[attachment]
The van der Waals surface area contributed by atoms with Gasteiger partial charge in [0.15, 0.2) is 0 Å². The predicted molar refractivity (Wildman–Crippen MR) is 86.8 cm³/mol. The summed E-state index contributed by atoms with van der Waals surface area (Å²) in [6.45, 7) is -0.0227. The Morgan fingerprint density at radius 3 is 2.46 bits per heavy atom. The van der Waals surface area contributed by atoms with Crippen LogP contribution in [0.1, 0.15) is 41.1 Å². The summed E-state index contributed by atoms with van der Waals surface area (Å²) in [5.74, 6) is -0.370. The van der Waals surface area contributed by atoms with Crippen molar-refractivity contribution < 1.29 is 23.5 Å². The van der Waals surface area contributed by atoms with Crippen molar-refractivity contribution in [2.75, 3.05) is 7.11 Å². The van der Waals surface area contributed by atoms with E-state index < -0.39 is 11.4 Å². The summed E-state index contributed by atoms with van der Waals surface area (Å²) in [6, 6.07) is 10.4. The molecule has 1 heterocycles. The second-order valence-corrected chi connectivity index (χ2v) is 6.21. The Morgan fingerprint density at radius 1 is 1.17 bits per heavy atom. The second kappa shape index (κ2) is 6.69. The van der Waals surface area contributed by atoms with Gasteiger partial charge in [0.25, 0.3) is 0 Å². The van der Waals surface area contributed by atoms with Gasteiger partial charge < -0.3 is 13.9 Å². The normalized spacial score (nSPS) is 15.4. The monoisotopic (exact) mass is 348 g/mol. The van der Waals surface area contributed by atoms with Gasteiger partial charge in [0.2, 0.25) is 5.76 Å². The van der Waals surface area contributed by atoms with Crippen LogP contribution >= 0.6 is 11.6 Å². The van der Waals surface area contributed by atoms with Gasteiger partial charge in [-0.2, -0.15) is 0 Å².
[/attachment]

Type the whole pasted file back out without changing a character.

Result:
The van der Waals surface area contributed by atoms with Gasteiger partial charge in [0.15, 0.2) is 0 Å². The predicted molar refractivity (Wildman–Crippen MR) is 86.8 cm³/mol. The summed E-state index contributed by atoms with van der Waals surface area (Å²) in [6.45, 7) is -0.0227. The Morgan fingerprint density at radius 3 is 2.46 bits per heavy atom. The van der Waals surface area contributed by atoms with Crippen LogP contribution in [0.1, 0.15) is 41.1 Å². The summed E-state index contributed by atoms with van der Waals surface area (Å²) in [5.74, 6) is -0.370. The van der Waals surface area contributed by atoms with Crippen molar-refractivity contribution < 1.29 is 23.5 Å². The van der Waals surface area contributed by atoms with Crippen molar-refractivity contribution in [2.75, 3.05) is 7.11 Å². The van der Waals surface area contributed by atoms with E-state index < -0.39 is 11.4 Å². The summed E-state index contributed by atoms with van der Waals surface area (Å²) in [6, 6.07) is 10.4. The molecule has 1 heterocycles. The second-order valence-corrected chi connectivity index (χ2v) is 6.21. The Morgan fingerprint density at radius 1 is 1.17 bits per heavy atom. The second kappa shape index (κ2) is 6.69. The van der Waals surface area contributed by atoms with Gasteiger partial charge in [0.25, 0.3) is 0 Å². The van der Waals surface area contributed by atoms with Gasteiger partial charge < -0.3 is 13.9 Å². The normalized spacial score (nSPS) is 15.4. The monoisotopic (exact) mass is 348 g/mol. The van der Waals surface area contributed by atoms with Gasteiger partial charge in [0.2, 0.25) is 5.76 Å². The van der Waals surface area contributed by atoms with Crippen LogP contribution >= 0.6 is 11.6 Å². The van der Waals surface area contributed by atoms with Gasteiger partial charge in [-0.2, -0.15) is 0 Å².